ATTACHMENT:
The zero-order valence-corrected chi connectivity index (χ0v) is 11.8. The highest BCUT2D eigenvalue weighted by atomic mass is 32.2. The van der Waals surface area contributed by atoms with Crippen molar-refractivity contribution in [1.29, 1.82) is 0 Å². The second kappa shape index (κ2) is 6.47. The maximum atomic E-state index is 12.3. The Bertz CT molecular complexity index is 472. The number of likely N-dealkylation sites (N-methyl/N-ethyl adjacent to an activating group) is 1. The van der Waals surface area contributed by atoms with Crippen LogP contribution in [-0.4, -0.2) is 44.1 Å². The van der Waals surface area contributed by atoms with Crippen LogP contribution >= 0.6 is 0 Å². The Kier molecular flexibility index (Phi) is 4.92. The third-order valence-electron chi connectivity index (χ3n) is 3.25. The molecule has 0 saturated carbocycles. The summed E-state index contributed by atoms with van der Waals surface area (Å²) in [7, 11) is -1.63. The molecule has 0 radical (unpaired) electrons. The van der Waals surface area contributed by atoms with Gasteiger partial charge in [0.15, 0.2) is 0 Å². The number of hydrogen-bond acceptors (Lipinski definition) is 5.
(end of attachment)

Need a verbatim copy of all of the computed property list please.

The zero-order valence-corrected chi connectivity index (χ0v) is 11.8. The highest BCUT2D eigenvalue weighted by atomic mass is 32.2. The van der Waals surface area contributed by atoms with Crippen molar-refractivity contribution in [1.29, 1.82) is 0 Å². The second kappa shape index (κ2) is 6.47. The maximum atomic E-state index is 12.3. The Bertz CT molecular complexity index is 472. The number of likely N-dealkylation sites (N-methyl/N-ethyl adjacent to an activating group) is 1. The van der Waals surface area contributed by atoms with Crippen LogP contribution in [-0.4, -0.2) is 44.1 Å². The van der Waals surface area contributed by atoms with Crippen LogP contribution >= 0.6 is 0 Å². The Kier molecular flexibility index (Phi) is 4.92. The third-order valence-electron chi connectivity index (χ3n) is 3.25. The molecule has 0 saturated carbocycles. The summed E-state index contributed by atoms with van der Waals surface area (Å²) in [7, 11) is -1.63. The molecule has 0 radical (unpaired) electrons. The van der Waals surface area contributed by atoms with Gasteiger partial charge in [0.15, 0.2) is 0 Å². The number of hydrogen-bond acceptors (Lipinski definition) is 5.